I had stopped walking at this point and was hydrating myself by the sidewalk. His dog then went into alert mode. I guess my heavy breathing intimidated the dog. The dog went bizurk and just kept barking at me “aggressively”. Now I have enough experience with dogs to know that this aggression wasn’t really a “danger zone” bark. It was merely the dog not knowing what to expect. I guess the dog wasn’t socialized as well or had a previous history with another owner since the owner told me the dog was adopted from a friend who left town.

Now, for all of you dog haters out there. Dogs can become very territorial over their owners. Protective would be a better word. The dog walker apologized whilst pulling the dog back and tried to control the dog. I told the owner that it’s no problem and to just hold the leash tight and let the dog bark.

Now, the dog barked and barked and barked. I just stood there very innocently and waited for the dog to get tired. You see most dogs will perceive danger if they don’t know what to expect and usually it’s the case that we freak the dogs out by staring them down or getting nervous. This usually triggers the defense mechanism.

The owner was slightly confused when I told him to just hold the leash tight and let the dog bark and was even a little embarrassed  as people walked by staring. Within 45-60 seconds the dog stopped barking. I told the owner to bring the dog just a little closer. The dog started to get closer and sniffed the floor in front of me. I reached out my foot just within distance and let the dog sniff my foot. After a few minutes, I was standing right next to him and the dog and just talking.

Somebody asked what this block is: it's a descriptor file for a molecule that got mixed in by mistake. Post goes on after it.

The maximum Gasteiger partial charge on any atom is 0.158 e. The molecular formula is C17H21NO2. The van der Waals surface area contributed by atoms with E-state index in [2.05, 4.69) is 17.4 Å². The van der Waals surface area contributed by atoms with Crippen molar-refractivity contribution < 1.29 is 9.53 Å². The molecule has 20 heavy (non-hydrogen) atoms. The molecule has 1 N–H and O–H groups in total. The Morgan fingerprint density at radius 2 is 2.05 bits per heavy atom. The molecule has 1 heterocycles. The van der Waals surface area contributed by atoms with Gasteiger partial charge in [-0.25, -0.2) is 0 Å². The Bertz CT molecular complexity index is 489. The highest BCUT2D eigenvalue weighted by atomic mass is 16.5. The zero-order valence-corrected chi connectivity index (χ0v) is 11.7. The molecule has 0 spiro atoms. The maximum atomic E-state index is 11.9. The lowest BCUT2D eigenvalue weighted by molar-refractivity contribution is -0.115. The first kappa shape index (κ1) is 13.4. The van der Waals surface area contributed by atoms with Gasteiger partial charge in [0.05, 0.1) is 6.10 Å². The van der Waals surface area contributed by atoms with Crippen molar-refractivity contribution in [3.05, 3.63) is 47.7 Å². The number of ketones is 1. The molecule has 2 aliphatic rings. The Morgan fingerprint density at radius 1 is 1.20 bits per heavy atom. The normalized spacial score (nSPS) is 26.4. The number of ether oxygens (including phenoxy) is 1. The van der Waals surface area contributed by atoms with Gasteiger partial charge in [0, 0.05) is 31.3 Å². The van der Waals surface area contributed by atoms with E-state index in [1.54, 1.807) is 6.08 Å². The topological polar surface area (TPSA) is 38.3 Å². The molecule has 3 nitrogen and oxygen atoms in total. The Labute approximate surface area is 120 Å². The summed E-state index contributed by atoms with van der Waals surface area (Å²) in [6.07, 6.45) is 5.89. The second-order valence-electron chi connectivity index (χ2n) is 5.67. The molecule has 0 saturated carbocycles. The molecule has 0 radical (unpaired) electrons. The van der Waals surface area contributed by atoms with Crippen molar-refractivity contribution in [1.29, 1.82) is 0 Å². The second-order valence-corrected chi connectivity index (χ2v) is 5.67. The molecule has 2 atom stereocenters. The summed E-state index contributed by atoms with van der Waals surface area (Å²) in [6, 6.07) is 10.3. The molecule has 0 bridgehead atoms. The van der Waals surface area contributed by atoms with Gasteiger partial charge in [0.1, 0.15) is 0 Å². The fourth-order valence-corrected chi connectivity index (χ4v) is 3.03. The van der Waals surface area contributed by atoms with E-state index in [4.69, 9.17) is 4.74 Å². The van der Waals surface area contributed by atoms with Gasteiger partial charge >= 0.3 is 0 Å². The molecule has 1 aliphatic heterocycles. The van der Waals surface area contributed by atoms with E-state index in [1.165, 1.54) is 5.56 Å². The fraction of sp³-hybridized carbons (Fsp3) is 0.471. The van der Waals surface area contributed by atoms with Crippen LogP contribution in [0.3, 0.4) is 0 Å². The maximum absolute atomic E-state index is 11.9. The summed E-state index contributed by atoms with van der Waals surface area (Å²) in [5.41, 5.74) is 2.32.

Even after all this I asked the owner if it was okay to pet the dog. The owner preferred I didn’t just in case, but it was a major step in the dogs behavioral progress and the owner thanked me for my patience. I mentioned to him that I’ve been around dogs and have a friend who has a dog that’s exactly like that. So not to worry and to be patient.

I also mentioned the owner should get one of those “caged muzzles” that let the dog bark, sniff, breathe, pant but covers the mouth just in case. Most probably the dog would not even hurt a fly, but because of the barking people will think otherwise. So for people’s own concerns a muzzle would make this less “worrysome”. However, the dog was not aggressive, just slightly confused.